“I would say the voices that often are powerful partners in this debate... tend to come from the business communities,” Sebelius said in a conference call with elected officials about the status of the new Obamacare marketplaces.
Her comments came in response to a question from Florida State Rep. Betty Reed, a Democrat. Business leaders, Sebelius said, can be mobilized in Florida and elsewhere to make the economic for expansion -- pointing to the lack of productivity that results from leaving people uninsured -- and the moral case.
Thirty governors have endorsed some form of Medicaid expansion, the secretary said, but just 25 state legislatures have moved forward with it.
Under Obamacare, states have the choice to expand Medicaid so that it's available to anyone with an income under 138 percent of the federal poverty line. Currently, Medicaid exists as a joint federal-state program that provides health care to certain poor Americans, such as children and the elderly.
While the nation is so far split on the issue, the debate hasn't always fallen along partisan lines. The GOP governors on board with the Medicaid expansion have pointed to the minimal fiscal impact it will have on state budgets -- for the first two years, the federal government pays for 100 percent of the expansion. Starting in 2017, the states start chipping in, but they will never contribute more than 10 percent of the cost.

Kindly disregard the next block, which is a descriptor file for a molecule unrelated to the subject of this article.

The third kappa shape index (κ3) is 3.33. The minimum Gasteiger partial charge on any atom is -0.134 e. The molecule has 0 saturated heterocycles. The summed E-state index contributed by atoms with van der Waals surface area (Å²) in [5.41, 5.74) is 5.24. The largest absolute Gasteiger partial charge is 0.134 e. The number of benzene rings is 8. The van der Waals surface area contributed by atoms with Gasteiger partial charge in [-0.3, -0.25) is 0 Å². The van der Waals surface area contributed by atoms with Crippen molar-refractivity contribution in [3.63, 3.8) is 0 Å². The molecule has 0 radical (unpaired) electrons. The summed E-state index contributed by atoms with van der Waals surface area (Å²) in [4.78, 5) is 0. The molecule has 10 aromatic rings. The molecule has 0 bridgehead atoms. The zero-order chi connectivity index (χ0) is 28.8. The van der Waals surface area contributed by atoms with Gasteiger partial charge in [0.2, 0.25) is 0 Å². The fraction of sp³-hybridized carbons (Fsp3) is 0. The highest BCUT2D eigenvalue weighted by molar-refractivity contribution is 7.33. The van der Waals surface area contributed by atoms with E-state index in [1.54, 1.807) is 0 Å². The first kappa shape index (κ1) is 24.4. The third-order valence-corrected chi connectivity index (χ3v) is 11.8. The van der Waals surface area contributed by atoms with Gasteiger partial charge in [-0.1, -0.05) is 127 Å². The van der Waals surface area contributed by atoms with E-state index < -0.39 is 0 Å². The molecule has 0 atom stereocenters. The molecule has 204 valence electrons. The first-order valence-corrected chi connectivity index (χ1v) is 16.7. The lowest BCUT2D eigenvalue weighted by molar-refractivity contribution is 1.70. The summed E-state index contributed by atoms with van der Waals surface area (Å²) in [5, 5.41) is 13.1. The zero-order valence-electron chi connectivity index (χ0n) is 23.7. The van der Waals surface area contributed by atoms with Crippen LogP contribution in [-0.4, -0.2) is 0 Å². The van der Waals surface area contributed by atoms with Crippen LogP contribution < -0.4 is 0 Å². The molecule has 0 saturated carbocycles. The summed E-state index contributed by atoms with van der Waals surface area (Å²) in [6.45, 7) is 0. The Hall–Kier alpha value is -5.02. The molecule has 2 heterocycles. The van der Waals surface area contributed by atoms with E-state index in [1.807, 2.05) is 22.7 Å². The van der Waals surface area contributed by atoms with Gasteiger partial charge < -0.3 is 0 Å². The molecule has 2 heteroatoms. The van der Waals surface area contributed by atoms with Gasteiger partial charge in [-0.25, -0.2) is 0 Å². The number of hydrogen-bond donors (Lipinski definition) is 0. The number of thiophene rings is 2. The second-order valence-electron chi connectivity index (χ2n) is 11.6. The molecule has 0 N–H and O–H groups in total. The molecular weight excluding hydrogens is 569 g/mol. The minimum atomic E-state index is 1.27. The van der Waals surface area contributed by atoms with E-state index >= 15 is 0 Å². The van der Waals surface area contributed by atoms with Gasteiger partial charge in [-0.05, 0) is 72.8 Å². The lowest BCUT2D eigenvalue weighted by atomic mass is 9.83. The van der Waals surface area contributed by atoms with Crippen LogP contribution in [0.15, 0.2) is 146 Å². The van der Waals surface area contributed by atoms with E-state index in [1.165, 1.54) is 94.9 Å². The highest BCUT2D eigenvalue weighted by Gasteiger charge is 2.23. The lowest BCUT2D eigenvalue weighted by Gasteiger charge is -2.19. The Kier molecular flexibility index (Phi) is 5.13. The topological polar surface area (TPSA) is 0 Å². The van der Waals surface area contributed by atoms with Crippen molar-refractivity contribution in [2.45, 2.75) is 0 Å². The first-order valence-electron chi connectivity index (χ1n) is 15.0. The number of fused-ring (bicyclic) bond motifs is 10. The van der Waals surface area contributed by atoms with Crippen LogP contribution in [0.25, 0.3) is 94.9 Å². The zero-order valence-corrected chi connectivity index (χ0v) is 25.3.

The expansion of Medicaid has been one bright spot for the administration as it works on improving HealthCare.gov, the federal website that serves as a portal for 36 states to the new Obamacare marketplaces where people can buy private insurance coverage. Earlier this month, the administration announced that while only 106,185 people had enrolled in private Obamacare plans in the first month of open enrollment, an additional 396,261 were deemed eligible for Medicaid or the Children's Health Insurance Program (CHIP).
President Obama earlier this month took the state of Texas to task for failing so far to expand Medicaid. "Across this state, you've got a million people -- because this is a big state -- a million people, citizens, who don't have health insurance who get insurance right away," Mr. Obama said at a stop in Dallas.